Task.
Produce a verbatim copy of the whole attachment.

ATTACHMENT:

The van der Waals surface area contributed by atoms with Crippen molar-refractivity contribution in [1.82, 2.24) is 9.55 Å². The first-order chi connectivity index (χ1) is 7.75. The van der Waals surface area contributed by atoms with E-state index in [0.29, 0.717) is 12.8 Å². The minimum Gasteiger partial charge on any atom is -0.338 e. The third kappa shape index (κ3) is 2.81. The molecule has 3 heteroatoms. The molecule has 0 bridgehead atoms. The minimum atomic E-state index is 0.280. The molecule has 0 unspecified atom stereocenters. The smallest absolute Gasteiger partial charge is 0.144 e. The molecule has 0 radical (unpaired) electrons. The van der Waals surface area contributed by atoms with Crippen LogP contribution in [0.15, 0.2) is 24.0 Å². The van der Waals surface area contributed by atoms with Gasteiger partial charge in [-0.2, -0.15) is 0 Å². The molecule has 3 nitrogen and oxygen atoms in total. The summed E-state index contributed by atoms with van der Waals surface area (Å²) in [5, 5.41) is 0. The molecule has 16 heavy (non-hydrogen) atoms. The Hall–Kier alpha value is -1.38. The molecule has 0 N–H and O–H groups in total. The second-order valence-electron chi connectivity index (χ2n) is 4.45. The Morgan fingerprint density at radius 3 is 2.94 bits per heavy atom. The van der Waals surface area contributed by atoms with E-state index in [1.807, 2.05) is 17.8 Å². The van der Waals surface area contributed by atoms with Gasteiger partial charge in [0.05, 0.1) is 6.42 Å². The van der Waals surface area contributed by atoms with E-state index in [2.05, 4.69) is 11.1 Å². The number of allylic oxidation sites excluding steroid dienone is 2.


The van der Waals surface area contributed by atoms with Crippen molar-refractivity contribution in [1.82, 2.24) is 9.55 Å². The first-order chi connectivity index (χ1) is 7.75. The van der Waals surface area contributed by atoms with E-state index in [0.29, 0.717) is 12.8 Å². The minimum Gasteiger partial charge on any atom is -0.338 e. The third kappa shape index (κ3) is 2.81. The molecule has 3 heteroatoms. The molecule has 0 bridgehead atoms. The minimum atomic E-state index is 0.280. The molecule has 0 unspecified atom stereocenters. The smallest absolute Gasteiger partial charge is 0.144 e. The molecule has 0 radical (unpaired) electrons. The van der Waals surface area contributed by atoms with Crippen LogP contribution in [0.15, 0.2) is 24.0 Å². The van der Waals surface area contributed by atoms with Gasteiger partial charge in [-0.2, -0.15) is 0 Å². The molecule has 3 nitrogen and oxygen atoms in total. The summed E-state index contributed by atoms with van der Waals surface area (Å²) in [5, 5.41) is 0. The molecule has 16 heavy (non-hydrogen) atoms. The Hall–Kier alpha value is -1.38. The molecule has 0 N–H and O–H groups in total. The second-order valence-electron chi connectivity index (χ2n) is 4.45. The Morgan fingerprint density at radius 3 is 2.94 bits per heavy atom. The van der Waals surface area contributed by atoms with E-state index in [1.807, 2.05) is 17.8 Å². The van der Waals surface area contributed by atoms with Gasteiger partial charge in [0.05, 0.1) is 6.42 Å². The van der Waals surface area contributed by atoms with E-state index in [2.05, 4.69) is 11.1 Å². The number of allylic oxidation sites excluding steroid dienone is 2.